Japan was one of the vanquished nations in 1945, but now has the world's second-largest economy and is the second-biggest contributor to the UN budget.

Germany has made a similar case as Europe's biggest economy. India and Brazil are emerging powerhouses in Asia and Latin America, respectively.

September 16th, 2005  

Soure:BBC News

India, S Africa demand UN reform

The leaders of India and South Africa have called for a reform of the UN Security Council to address "the gross imbalance of power" in the world body.

Indian Prime Minister Manmohan Singh told the UN World Summit in New York that the council's structure reflected the world of 1945.

South African President Thabo Mbeki criticised "rich and powerful nations" for allegedly blocking the reform.

Both India and South Africa want a permanent seat in the 15-member body.

Earlier on Thursday, Russian President Vladimir Putin urged the gathering of some 150 world leaders carry out "constructive" reform of the UN.

  • No international definition of terrorism
  • Plans to reform Human Rights Commission deferred to General Assembly
  • Commitment to break down trade barriers weakened
  • Creation of peace-building commission to help nations emerging from war agreed
  • Obligation to intervene when civilians face genocide and war crimes agreed
  • Development section backing Millennium goals to tackle world poverty

Mr Putin said the reform should "unite, not separate" the world community, stressing that the UN must also play a central role in the fight against terrorism.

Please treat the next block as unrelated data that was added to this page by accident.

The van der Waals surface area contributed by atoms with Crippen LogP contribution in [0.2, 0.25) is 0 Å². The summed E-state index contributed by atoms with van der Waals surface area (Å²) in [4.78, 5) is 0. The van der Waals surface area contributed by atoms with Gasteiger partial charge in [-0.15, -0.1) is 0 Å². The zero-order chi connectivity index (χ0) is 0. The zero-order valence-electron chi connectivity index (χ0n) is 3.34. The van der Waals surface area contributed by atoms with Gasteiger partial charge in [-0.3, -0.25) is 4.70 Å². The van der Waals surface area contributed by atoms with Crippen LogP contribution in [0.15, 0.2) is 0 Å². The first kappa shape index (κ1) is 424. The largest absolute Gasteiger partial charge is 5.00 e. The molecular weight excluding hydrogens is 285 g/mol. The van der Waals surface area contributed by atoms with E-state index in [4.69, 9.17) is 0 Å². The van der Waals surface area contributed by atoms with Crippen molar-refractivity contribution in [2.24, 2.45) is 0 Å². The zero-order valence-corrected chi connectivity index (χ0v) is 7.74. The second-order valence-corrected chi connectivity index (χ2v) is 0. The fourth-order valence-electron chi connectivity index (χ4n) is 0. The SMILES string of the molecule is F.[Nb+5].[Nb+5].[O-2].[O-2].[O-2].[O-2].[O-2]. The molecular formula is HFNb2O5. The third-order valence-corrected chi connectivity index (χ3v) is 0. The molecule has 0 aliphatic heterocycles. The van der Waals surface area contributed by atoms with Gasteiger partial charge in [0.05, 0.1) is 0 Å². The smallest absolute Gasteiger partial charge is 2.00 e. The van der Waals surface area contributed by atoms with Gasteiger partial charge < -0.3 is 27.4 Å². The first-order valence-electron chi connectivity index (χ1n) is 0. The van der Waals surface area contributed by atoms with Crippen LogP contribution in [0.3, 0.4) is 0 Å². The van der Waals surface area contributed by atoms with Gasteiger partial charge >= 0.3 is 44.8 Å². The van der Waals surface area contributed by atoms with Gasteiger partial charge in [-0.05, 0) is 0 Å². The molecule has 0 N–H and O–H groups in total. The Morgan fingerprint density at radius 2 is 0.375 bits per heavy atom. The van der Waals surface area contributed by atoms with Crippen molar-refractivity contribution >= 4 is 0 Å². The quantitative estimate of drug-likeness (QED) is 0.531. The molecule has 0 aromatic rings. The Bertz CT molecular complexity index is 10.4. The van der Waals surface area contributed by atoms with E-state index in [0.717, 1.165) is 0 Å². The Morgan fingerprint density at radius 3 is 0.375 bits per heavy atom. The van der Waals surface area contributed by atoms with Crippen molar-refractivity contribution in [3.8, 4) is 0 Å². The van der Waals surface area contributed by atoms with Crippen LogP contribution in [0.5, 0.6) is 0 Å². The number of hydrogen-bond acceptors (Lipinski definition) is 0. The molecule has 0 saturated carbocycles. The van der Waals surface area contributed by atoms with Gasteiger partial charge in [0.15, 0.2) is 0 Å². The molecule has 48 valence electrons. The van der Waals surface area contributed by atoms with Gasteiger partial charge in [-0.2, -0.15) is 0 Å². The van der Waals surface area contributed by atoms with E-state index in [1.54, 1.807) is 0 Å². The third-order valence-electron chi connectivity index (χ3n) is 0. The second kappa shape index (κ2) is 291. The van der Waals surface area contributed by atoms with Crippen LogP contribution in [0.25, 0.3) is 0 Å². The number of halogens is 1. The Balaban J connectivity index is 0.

Iraqi President Jalal Talabani used his speech to urge leaders to help to overcome the "forces of darkness" in his country.

He said the so-called war on terror required "diverse" international participation.

Israeli Prime Minister Ariel Sharon said this week's withdrawal of the Israeli army from the Gaza Strip offered the Palestinians the opportunity to seize the chance for peace.

On Wednesday, UN Secretary General Kofi Annan said the reform deal was "a good start", but differences had prevented progress.

The summit marking the world body's 60th anniversary began on Wednesday - a day after UN ambassadors reached a watered-down deal on reform.

'Democracy deficit'

India has campaigned hard - along with Japan, Brazil and Germany (the Group of Four) - for an expansion of the five permanent seats on the Security Council.

In his speech, Mr Singh said the organisation suffered from a "democracy deficit" as it did not reflect the new realities.

"Until the UN becomes more representative of the contemporary world and more relevant to our concerns and aspirations, its ability to deliver on ... its own charter obligations will remain limited," he said.

He also reaffirmed that India would "never succumb to terrorism" in the disputed territory of Kashmir, which it disputes with Pakistan.

President Pervez Musharraf later denied Pakistan was involved in "cross-border terrorism".


Meanwhile, Mr Mbeki said the council must reform to help reach consensus on global security issues.

"We have not achieved this security consensus because of the gross imbalance of power that defines the relationships among member states," he said.

Mr Mbeki also accused rich nations of using "their power to perpetuate the power imbalance in the ordering of global affairs".

South Africa has played a key role in a bid by the African Union - a rival to the one offered by the Group of Four - to reform the Council.

The current permanent members of the powerful council are China, France, Russia, the UK and the US. Each can veto Security Council resolutions.